In response to reception of these commands, an internal read & chip internal determination operation is carried out at step S14 in verify circuit 14 of FIG. 1. Accordingly, memory cell data MD read out from memory cell 16 of FIG. 1 is written into page buffer 15 of FIG. 1. At the same time, determination is made whether memory cell data MD is “0” or not. These steps S11-S14 are repeated for the entire content (64K page times) to effect the internal read and chip internal determination operation over the entire content.

At step S15, an external SR read command is input to CUI 11 of FIG. 1. Accordingly, SR register readout is conducted for a number of times corresponding to the one-time measurable count at SR register 17 of FIG. 1. Eventually, determination is made whether the chip internal determination of steps S11-S14 indicates pass or failure. A specific configuration of verify circuit 14 of FIG. 1 will be described hereinafter with reference to FIG. 4.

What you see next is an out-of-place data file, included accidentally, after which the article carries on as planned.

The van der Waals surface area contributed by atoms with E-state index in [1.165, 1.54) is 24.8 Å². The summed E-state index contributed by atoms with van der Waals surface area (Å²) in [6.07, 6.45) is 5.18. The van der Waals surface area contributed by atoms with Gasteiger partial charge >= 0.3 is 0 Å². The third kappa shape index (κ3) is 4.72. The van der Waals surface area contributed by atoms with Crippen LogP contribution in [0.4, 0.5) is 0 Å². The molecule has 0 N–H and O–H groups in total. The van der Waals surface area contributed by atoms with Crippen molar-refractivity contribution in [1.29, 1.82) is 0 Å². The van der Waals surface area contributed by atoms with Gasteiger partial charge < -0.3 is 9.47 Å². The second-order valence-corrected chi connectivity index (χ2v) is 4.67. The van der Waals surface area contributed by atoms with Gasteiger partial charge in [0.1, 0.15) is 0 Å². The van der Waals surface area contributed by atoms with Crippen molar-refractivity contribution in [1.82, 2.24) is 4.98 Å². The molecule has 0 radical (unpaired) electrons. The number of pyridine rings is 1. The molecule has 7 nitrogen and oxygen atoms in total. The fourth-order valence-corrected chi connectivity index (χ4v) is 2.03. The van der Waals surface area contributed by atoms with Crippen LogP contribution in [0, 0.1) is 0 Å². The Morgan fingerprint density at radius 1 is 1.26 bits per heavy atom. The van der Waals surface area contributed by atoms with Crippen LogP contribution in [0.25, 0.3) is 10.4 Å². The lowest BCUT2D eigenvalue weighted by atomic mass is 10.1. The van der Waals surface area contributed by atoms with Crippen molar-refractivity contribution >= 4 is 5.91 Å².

Referring to FIG. 4, verify circuit 14 of the first embodiment includes flip-flop circuits 141 and 143, an inverter 142, AND circuits 144, 150 and 151, NAND circuits 145, 146, 148, 149 and 152, and OR circuits 147 and 153. AND circuits 144 and 151, NAND circuit 152 and OR circuit 153 are also used in a normal verify operation.

Flip-flop circuit 141 temporarily retains page buffer data PD in synchronization with an enable signal EN1. Page buffer data PD retained in flip-flop circuit 141 is reset by a reset signal RST1. Inverter 142 inverts the output of flip-flop circuit 141. Flip-flop circuit 143 temporarily holds memory cell data MD in synchronization with enable signal EN2. Memory cell data MD held in flip-flop circuit 143 is reset by a reset signal RST2. AND circuit 144 receives an inverted signal of “0” expectation verify signal EX0 and a verify control signal VC1.